Review: Neon Chrome
Neon Chrome is a top-down shooter game available for download from the PlayStation Store for the PS4. Neon Chrome is developed by 10Tons; the same developer who created the amazing Crimsonland, therefore the question leading into Neon Chrome is if it maintains the quality of Crimsonland or if it actually improves upon it?
The story revolves around a rebellion against Neon Corp who house anywhere from hundreds of thousands through to a million people in giant megastructures known as arcologies. If anyone is deemed untrustworthy then they will be detained against their own will and with the lead character being found in this position within one of the largest arcologies on Earth (Neon Chrome), the only way to overcome the predicament is to take down the Overseer and the countless enemies that guard him.
The character design is rather varied. Characters are referred to as assets as your character is sitting in an immersion chair in full control over an asset. Different assets effectively have their own loadouts including a specific weapon to begin with, unique abilities, and enhancements. For example, Collene Deckard is classed as an Assassin with a 20% increase in critical shots to enemies and a 10% increase in speed. She also has a Nanofiber Shadow Skin which makes the assassin practically invisible when in shadow as well as being equipped with a burst rifle and a laser pulse. The enemy design includes guards, mechanised spiders, flying drones, turrets and more besides with guards showing up in the middle of some levels to provide enemy reinforcements. Boss fights include a larger spider bot, a centipede, a hover tank and more.
The environment is procedurally generated, resulting in no two levels being exactly the same. The overall world has a Blade Runner-esque stylised futuristic neon look to it which you can catch a glimpse of when nearby to an outer wall as rain falls amidst seemingly endless skyscrapers. Certain surfaces of the interior such as thinner walls, glass and debris can be destroyed with multiple attempts, although keys are required to open some doors.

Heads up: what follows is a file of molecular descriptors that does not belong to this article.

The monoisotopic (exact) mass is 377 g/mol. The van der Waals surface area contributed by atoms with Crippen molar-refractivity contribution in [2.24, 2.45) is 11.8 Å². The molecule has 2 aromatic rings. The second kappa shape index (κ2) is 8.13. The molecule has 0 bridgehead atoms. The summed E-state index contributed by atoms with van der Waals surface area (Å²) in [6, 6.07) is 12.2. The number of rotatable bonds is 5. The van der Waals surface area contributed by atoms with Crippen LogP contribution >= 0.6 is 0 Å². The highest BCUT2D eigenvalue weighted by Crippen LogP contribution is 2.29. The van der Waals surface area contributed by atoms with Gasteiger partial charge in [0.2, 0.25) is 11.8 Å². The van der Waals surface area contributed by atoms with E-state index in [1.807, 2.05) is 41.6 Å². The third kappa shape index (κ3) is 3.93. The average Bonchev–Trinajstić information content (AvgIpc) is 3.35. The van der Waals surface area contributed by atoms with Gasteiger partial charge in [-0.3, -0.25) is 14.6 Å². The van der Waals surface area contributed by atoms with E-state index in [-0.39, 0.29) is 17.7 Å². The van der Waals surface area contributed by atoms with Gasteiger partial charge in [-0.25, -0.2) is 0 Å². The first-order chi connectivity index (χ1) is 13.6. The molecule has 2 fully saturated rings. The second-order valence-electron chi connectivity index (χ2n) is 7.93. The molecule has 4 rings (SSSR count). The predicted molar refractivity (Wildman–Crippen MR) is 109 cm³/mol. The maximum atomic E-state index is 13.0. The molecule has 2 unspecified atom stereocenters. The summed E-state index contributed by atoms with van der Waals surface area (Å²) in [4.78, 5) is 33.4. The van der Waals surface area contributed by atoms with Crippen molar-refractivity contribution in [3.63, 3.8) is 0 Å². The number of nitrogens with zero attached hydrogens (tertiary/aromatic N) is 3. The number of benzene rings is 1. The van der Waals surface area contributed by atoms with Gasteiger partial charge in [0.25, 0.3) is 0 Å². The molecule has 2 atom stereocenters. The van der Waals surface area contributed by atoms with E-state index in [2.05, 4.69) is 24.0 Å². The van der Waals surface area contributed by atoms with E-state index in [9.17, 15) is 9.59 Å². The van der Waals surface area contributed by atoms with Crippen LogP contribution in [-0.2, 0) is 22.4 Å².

In-game currency can be earned by destroying enemies and looting particular objects which is incredibly important to increasing your chances of surviving until the end of each level. The entire purpose of the in-game currency is for it to be utilised in order to purchase upgrades, weapons, abilities and enhancements, therefore providing a better offence when attacking enemies and defence when being attacked by enemies.
Upgrades are available for five separate categories including health, damage, luck, energy and slots with 100 levels worth of progression on all of the upgrade categories (other than the slots category, which has 10 levels of progress). Health upgrades increase the maximum amount of health, while damage increases the amount of damage you are capable of inflicting on enemies. Luck improves the possibility of critical hits on enemies, increases the amount of credits looted and makes rarer loot easier to find. Energy provides the required fuel to utilise abilities, and slots increases the amount of cybernetic enhancement slots available in order to install more enhancements. The improvements in statistics made by each upgrade are mostly the same within each respective upgrade category, although the cost of each upgrade varies for each upgrade level. For example, the first health upgrade improves health statistics by 8 from 160 to 168 and costs 200 credits while the second upgrade, having the same amount of improvement, costs 280 credits.
There are 26 weapons that have their own attributes such as a rate of fire, range, damage and accuracy. Some weapons have to be unlocked by purchasing them with in-game credits including a submachine gun, an assault rifle, a burst rifle, a shotgun, an ion shotgun, a laser submachine gun, a laser assault rifle, a laser burst rifle, a grenade launcher and much more besides starting from 300 credits per weapon.
There are 16 abilities that can be equipped such as micro missiles that are capable of locking onto enemies and a laser pulse which shoots hi-intensity laser beams in all directions. There are 50 enhancements that can be equipped to the specific amount of slots that have been unlocked from the slots upgrade category with enhancements including NanoEdge SkinWeave, which provides Nanites that produce a reinforced mesh into the skin of your character resulting in a 20% increase in health, and an Omnitech Personal Guard, which automatically zaps three nearby enemies with bolts of electricity.
Until the announced Vita version releases; Vita gamers can play Neon Chrome via remote play. The performance during remote play is excellent with the graphics, audio and general performance possessing the same level of quality as the PS4 version, while the control scheme has been appropriately optimised. R2 and R3 or L1 have been re-mapped to R and L for shooting and performing melee attacks, respectively. L2 has been moved to the top right of the touch screen to perform a special attack. The rest of the controls remain exactly the same as the PS4 version, resulting in a remote play experience that will keep players satisfied until a Vita version is hopefully released.